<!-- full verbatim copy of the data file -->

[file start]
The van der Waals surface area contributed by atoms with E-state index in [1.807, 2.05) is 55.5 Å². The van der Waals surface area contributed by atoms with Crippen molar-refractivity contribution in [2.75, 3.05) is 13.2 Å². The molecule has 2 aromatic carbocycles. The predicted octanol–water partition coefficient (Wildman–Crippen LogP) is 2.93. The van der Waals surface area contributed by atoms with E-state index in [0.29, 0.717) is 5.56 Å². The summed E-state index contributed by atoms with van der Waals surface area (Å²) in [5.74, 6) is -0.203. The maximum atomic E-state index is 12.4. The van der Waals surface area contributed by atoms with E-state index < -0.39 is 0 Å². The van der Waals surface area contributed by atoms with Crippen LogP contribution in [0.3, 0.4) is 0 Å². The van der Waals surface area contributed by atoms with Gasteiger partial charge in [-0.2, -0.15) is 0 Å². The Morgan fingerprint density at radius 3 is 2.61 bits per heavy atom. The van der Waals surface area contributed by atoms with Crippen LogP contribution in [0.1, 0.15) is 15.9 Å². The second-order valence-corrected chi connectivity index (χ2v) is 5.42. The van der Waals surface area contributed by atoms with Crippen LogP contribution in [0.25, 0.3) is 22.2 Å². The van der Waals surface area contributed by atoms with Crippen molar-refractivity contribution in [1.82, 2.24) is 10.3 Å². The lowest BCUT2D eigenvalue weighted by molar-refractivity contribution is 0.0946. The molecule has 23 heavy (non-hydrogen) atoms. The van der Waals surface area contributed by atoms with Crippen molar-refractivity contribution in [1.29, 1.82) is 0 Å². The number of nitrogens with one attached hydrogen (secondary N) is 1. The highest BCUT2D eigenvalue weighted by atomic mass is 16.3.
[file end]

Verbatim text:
The van der Waals surface area contributed by atoms with E-state index in [1.807, 2.05) is 55.5 Å². The van der Waals surface area contributed by atoms with Crippen molar-refractivity contribution in [2.75, 3.05) is 13.2 Å². The molecule has 2 aromatic carbocycles. The predicted octanol–water partition coefficient (Wildman–Crippen LogP) is 2.93. The van der Waals surface area contributed by atoms with E-state index in [0.29, 0.717) is 5.56 Å². The summed E-state index contributed by atoms with van der Waals surface area (Å²) in [5.74, 6) is -0.203. The maximum atomic E-state index is 12.4. The van der Waals surface area contributed by atoms with E-state index < -0.39 is 0 Å². The van der Waals surface area contributed by atoms with Crippen LogP contribution in [0.3, 0.4) is 0 Å². The van der Waals surface area contributed by atoms with Gasteiger partial charge in [-0.2, -0.15) is 0 Å². The Morgan fingerprint density at radius 3 is 2.61 bits per heavy atom. The van der Waals surface area contributed by atoms with Crippen LogP contribution in [0.1, 0.15) is 15.9 Å². The second-order valence-corrected chi connectivity index (χ2v) is 5.42. The van der Waals surface area contributed by atoms with Crippen LogP contribution in [0.25, 0.3) is 22.2 Å². The van der Waals surface area contributed by atoms with Crippen molar-refractivity contribution in [1.82, 2.24) is 10.3 Å². The lowest BCUT2D eigenvalue weighted by molar-refractivity contribution is 0.0946. The molecule has 23 heavy (non-hydrogen) atoms. The van der Waals surface area contributed by atoms with Crippen molar-refractivity contribution in [1.29, 1.82) is 0 Å². The number of nitrogens with one attached hydrogen (secondary N) is 1. The highest BCUT2D eigenvalue weighted by atomic mass is 16.3.